V sys =FR*t sys,  (Eq. 6)
where FR is a column flow rate, for example, similar to a flow rate described herein.

The method 500 proceeds to block 508, where a second tracer compound is injected. The second tracer compound can be the same as or similar to the first tracer compound. Here, the system includes a column that can be part of a microfluidic chip or related substrate element, which may otherwise include flow volumes or the like for measurement.

At block 510, a tracer passage time of the system including the chip is measured. Since the chip can include other flow passages such as vias and so on, the tracer passage time of the chip can be different from the tracer passage time determined at block 506. A retention time (t0+sys) can be determined from the measured tracer passage time. At block 512, a volume (V0+sys) can be calculated according to equation (Eq. 7):
V 0+sys =FR*t 0+sys,  (Eq. 7)
where FR is a column flow rate, for example, similar to a flow rate described herein.

At block 514, a net volume of the chip can be determined, for example, according to the following equation:
V=V 0+sys −V sys  (Eq. 8)

At block 516, a reference volume (VREF) is determined, for example, measured, calculated, or estimated according to an embodiment similar to or the same as other embodiments described herein.

At block 518, a flow rate adjustment factor (a) is generated, for example, according to the following equation:
a=V/V REF,  (Eq. 9)
where V is the net volume determined at Eq. 8, and wherein VREF is the reference column volume established at block 516. The flow rate adjustment factor (a) can be applied to adjust a flow rate, for example, described herein.

FIGS. 6(a)-6(c) are graphs illustrating the effects of column inner diameter variations on isocratic mode results. In particular, FIG. 6(b) illustrates a retention time of a mobile phase at a column having an inner diameter of 300 μm. FIG. 6(a) illustrates the retention time of a mobile phase at a column having an inner diameter that is slightly less than that of the column of FIG. 6(b), i.e., 290 μm. The retention time is shorter at FIG. 6(a) than at FIG. 6(b). FIG. 6(c) illustrates the retention time of a mobile phase at a column having an inner diameter that is slightly greater than that of the column of FIG. 6(b), i.e., 310 μm. The retention time is longer at FIG. 6(c) than at FIG. 6(b).

FIGS. 6(d)-6(f) are graphs illustrating the effects of column inner diameter variations on gradient mode results. In particular, FIG. 6(e) illustrates a retention time of a mobile phase at a column having an inner diameter of 300 μm. FIG. 6(d) illustrates the retention time of a mobile phase at a column having an inner diameter that is slightly less than that of the column of FIG. 6(b), i.e., 290 μm. The retention time is shorter at FIG. 6(d) than at FIG. 6(e). FIG. 6(f) illustrates the retention time of a mobile phase at a column having an inner diameter that is slightly greater than that of the column of FIG. 6(e), i.e., 310 μm. The retention time is longer at FIG. 6(f) than at FIG. 6(e). Also, as shown in FIGS. 6(d)-(f), in a gradient mode, the illustrated peaks can change relative retention. As their relative elution order changes, the resolution of the peaks can be affected, which can represent a problem in method transfer in a chromatography operation, for example, between chips.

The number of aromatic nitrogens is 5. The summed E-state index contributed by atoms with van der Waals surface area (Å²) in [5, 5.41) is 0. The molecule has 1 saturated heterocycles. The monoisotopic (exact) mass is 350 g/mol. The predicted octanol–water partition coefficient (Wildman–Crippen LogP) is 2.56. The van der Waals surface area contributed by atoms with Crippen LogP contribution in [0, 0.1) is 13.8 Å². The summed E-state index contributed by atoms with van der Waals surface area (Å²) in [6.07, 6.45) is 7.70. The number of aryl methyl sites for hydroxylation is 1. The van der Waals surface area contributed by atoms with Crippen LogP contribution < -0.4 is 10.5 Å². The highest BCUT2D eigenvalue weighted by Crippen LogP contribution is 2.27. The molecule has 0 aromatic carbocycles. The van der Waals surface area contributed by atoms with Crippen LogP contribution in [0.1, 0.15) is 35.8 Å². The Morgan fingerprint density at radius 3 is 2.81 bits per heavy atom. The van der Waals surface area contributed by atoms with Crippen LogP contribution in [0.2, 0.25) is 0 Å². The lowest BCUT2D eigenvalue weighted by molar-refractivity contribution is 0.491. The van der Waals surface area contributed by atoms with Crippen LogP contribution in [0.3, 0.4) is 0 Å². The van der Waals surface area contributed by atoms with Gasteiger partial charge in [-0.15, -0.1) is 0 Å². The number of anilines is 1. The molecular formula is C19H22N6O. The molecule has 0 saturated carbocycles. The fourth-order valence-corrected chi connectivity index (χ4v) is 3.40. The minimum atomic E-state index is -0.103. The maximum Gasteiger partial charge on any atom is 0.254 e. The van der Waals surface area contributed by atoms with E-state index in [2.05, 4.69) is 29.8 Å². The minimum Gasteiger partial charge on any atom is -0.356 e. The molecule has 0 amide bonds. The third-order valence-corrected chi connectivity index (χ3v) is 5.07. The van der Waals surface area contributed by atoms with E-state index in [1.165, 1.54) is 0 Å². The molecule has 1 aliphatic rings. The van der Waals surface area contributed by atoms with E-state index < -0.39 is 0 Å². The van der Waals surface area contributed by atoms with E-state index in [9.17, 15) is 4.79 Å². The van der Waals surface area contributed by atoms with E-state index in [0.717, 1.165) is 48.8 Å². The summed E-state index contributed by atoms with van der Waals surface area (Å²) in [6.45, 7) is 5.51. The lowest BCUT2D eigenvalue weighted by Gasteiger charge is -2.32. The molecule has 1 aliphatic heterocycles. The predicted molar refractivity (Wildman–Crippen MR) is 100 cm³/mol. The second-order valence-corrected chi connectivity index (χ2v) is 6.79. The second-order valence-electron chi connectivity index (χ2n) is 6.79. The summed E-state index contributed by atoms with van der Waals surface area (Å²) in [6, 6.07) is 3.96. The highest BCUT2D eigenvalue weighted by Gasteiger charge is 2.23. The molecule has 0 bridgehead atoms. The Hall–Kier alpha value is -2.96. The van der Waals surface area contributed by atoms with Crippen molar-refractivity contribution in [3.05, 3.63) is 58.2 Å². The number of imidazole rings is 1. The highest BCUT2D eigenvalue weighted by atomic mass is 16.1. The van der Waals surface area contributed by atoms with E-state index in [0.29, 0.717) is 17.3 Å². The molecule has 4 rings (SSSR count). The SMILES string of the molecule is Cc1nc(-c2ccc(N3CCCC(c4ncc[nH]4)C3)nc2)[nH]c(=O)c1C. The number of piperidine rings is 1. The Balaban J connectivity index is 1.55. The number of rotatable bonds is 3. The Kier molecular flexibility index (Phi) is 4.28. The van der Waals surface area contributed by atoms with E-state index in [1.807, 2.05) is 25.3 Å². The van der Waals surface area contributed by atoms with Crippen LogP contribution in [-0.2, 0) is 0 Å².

The graphs shown in FIGS. 7(a)-7(c) are the same as those shown in FIGS. 6(d)-6(f), respectively. Accordingly, FIG. 7(a) illustrates a retention time of a mobile phase at a column having an inner diameter of 290 μm. FIG. 7(b) illustrates a retention time of a mobile phase at a column having an inner diameter of 300 μm. FIG. 7(c) illustrates a retention time of a mobile phase at a column having an inner diameter of 310 μm.

FIGS. 7(d)-7(f) are graphs illustrating the results of compensating for column inner diameter variations, in accordance with an embodiment. As shown in FIGS. 7(d)-7(f), the retention times are similar in each graph due to the application of a flow rate adjustment factor (a) generated in accordance with an embodiment. A determined column volume (V) can be calculated as a square of the measured inner diameter, for example, an inner diameter of 290 μm as shown in FIG. 7(d). In FIGS. 7(a)-7(f), the reference column is cylindrical. Accordingly, the reference column volume can be calculated as a square of the measured reference inner diameter of 300 μm. Accordingly, in FIGS. 7(d)-7(f), a flow rate adjustment factor (a) can be calculated by determining a ratio of a determined column volume or related measurement to a reference column volume or related measurement, for example, shown in the following equation:
a=d 2 /d REF 2  (Eq. 10)

Alternatively, a column in accordance with other embodiments can have a square, rectangular, polygonal, or other dimensions requiring different well-known formulas to be applied for determining an area, volume, or the like. Accordingly, as shown in FIGS. 7(a)-7(f), reproducible column performance can be provided regardless of column-to-column volume variability.

As will be appreciated by one skilled in the art, aspects of the present inventive concepts may be embodied as a system, method, or computer program product. Accordingly, aspects of the present invention may take the form of an entirely hardware embodiment, an entirely software embodiment (including firmware, resident software, micro-code, etc.) or an embodiment combining software and hardware aspects that may all generally be referred to herein as a “circuit,” “module” or “system.” Furthermore, aspects of the present invention may take the form of a computer program product embodied in one or more computer readable medium(s) having computer readable program code embodied thereon.